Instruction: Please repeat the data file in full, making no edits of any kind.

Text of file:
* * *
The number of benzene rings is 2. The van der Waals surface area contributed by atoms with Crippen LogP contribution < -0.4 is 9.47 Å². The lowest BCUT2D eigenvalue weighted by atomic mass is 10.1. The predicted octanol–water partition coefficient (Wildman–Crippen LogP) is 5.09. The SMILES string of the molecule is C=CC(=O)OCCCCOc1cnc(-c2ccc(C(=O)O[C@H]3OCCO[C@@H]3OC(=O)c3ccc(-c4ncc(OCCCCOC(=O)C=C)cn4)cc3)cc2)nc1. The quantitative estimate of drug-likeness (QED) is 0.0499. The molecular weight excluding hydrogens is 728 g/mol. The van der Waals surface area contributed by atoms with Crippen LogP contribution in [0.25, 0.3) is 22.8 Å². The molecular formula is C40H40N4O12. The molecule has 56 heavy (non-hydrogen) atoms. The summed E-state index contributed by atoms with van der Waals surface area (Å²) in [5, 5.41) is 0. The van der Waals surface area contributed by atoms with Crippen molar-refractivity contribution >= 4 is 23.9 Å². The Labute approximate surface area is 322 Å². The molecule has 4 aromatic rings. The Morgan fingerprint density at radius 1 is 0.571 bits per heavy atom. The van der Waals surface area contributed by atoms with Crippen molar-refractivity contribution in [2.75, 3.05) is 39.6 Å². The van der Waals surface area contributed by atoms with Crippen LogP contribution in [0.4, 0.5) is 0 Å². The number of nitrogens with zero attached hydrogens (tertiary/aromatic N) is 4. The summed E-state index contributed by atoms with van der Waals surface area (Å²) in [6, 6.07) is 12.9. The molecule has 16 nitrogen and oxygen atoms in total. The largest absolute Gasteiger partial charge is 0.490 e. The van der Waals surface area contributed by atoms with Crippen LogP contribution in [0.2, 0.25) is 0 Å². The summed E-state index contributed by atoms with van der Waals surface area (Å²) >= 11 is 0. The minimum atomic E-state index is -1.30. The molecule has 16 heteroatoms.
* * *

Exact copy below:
The number of benzene rings is 2. The van der Waals surface area contributed by atoms with Crippen LogP contribution < -0.4 is 9.47 Å². The lowest BCUT2D eigenvalue weighted by atomic mass is 10.1. The predicted octanol–water partition coefficient (Wildman–Crippen LogP) is 5.09. The SMILES string of the molecule is C=CC(=O)OCCCCOc1cnc(-c2ccc(C(=O)O[C@H]3OCCO[C@@H]3OC(=O)c3ccc(-c4ncc(OCCCCOC(=O)C=C)cn4)cc3)cc2)nc1. The quantitative estimate of drug-likeness (QED) is 0.0499. The molecular weight excluding hydrogens is 728 g/mol. The van der Waals surface area contributed by atoms with Crippen LogP contribution in [0.25, 0.3) is 22.8 Å². The molecular formula is C40H40N4O12. The molecule has 56 heavy (non-hydrogen) atoms. The summed E-state index contributed by atoms with van der Waals surface area (Å²) in [5, 5.41) is 0. The van der Waals surface area contributed by atoms with Crippen molar-refractivity contribution >= 4 is 23.9 Å². The Labute approximate surface area is 322 Å². The molecule has 4 aromatic rings. The Morgan fingerprint density at radius 1 is 0.571 bits per heavy atom. The van der Waals surface area contributed by atoms with Crippen molar-refractivity contribution in [2.75, 3.05) is 39.6 Å². The van der Waals surface area contributed by atoms with Crippen LogP contribution in [0.4, 0.5) is 0 Å². The number of nitrogens with zero attached hydrogens (tertiary/aromatic N) is 4. The summed E-state index contributed by atoms with van der Waals surface area (Å²) in [6, 6.07) is 12.9. The molecule has 16 nitrogen and oxygen atoms in total. The largest absolute Gasteiger partial charge is 0.490 e. The van der Waals surface area contributed by atoms with Crippen LogP contribution in [0.2, 0.25) is 0 Å². The summed E-state index contributed by atoms with van der Waals surface area (Å²) >= 11 is 0. The minimum atomic E-state index is -1.30. The molecule has 16 heteroatoms.